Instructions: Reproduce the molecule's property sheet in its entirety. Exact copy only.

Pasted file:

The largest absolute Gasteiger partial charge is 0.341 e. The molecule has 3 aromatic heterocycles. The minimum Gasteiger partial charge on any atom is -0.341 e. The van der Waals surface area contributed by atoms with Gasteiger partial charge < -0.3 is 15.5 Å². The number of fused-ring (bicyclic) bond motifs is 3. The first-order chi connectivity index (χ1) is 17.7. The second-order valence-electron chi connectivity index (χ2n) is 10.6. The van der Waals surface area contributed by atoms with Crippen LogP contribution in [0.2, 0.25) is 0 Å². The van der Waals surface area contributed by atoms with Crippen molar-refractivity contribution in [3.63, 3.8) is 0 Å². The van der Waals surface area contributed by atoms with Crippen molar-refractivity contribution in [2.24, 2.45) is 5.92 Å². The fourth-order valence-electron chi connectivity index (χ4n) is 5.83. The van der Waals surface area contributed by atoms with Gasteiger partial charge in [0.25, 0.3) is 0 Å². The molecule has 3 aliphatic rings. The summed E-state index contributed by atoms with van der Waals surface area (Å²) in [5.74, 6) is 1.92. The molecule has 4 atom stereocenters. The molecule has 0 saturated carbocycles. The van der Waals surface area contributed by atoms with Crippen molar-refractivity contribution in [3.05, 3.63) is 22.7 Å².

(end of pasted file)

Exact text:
The largest absolute Gasteiger partial charge is 0.341 e. The molecule has 3 aromatic heterocycles. The minimum Gasteiger partial charge on any atom is -0.341 e. The van der Waals surface area contributed by atoms with Gasteiger partial charge < -0.3 is 15.5 Å². The number of fused-ring (bicyclic) bond motifs is 3. The first-order chi connectivity index (χ1) is 17.7. The second-order valence-electron chi connectivity index (χ2n) is 10.6. The van der Waals surface area contributed by atoms with Crippen LogP contribution in [0.2, 0.25) is 0 Å². The van der Waals surface area contributed by atoms with Crippen molar-refractivity contribution in [3.63, 3.8) is 0 Å². The van der Waals surface area contributed by atoms with Crippen molar-refractivity contribution in [2.24, 2.45) is 5.92 Å². The fourth-order valence-electron chi connectivity index (χ4n) is 5.83. The van der Waals surface area contributed by atoms with Gasteiger partial charge in [0.25, 0.3) is 0 Å². The molecule has 3 aliphatic rings. The summed E-state index contributed by atoms with van der Waals surface area (Å²) in [5.74, 6) is 1.92. The molecule has 4 atom stereocenters. The molecule has 0 saturated carbocycles. The van der Waals surface area contributed by atoms with Crippen molar-refractivity contribution in [3.05, 3.63) is 22.7 Å².